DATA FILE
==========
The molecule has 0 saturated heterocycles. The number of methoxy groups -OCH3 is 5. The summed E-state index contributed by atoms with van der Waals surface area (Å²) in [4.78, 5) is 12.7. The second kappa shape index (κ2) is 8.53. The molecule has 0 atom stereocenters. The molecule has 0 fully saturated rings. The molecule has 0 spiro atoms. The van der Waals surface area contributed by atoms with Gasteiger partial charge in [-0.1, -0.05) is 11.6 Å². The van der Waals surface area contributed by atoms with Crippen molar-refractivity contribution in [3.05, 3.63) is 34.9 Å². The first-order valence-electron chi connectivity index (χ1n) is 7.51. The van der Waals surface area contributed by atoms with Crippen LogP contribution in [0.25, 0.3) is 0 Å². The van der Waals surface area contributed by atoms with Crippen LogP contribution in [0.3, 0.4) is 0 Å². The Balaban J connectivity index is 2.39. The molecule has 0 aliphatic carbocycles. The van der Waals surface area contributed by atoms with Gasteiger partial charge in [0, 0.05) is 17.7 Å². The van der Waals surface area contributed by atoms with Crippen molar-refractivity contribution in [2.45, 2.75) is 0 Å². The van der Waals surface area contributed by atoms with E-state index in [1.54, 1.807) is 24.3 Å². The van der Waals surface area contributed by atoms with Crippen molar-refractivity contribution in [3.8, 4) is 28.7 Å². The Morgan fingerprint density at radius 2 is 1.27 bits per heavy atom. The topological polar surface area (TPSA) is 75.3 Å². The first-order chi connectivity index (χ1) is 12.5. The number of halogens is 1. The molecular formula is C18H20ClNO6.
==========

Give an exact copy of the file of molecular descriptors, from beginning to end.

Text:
The molecule has 0 saturated heterocycles. The number of methoxy groups -OCH3 is 5. The summed E-state index contributed by atoms with van der Waals surface area (Å²) in [4.78, 5) is 12.7. The second kappa shape index (κ2) is 8.53. The molecule has 0 atom stereocenters. The molecule has 0 fully saturated rings. The molecule has 0 spiro atoms. The van der Waals surface area contributed by atoms with Gasteiger partial charge in [-0.1, -0.05) is 11.6 Å². The van der Waals surface area contributed by atoms with Crippen molar-refractivity contribution in [3.05, 3.63) is 34.9 Å². The first-order valence-electron chi connectivity index (χ1n) is 7.51. The van der Waals surface area contributed by atoms with Crippen LogP contribution in [0.25, 0.3) is 0 Å². The van der Waals surface area contributed by atoms with Crippen LogP contribution in [0.3, 0.4) is 0 Å². The Balaban J connectivity index is 2.39. The molecule has 0 aliphatic carbocycles. The van der Waals surface area contributed by atoms with Gasteiger partial charge in [0, 0.05) is 17.7 Å². The van der Waals surface area contributed by atoms with Crippen molar-refractivity contribution in [2.45, 2.75) is 0 Å². The van der Waals surface area contributed by atoms with E-state index in [1.54, 1.807) is 24.3 Å². The van der Waals surface area contributed by atoms with Crippen molar-refractivity contribution in [3.8, 4) is 28.7 Å². The Morgan fingerprint density at radius 2 is 1.27 bits per heavy atom. The topological polar surface area (TPSA) is 75.3 Å². The first-order chi connectivity index (χ1) is 12.5. The number of halogens is 1. The molecular formula is C18H20ClNO6.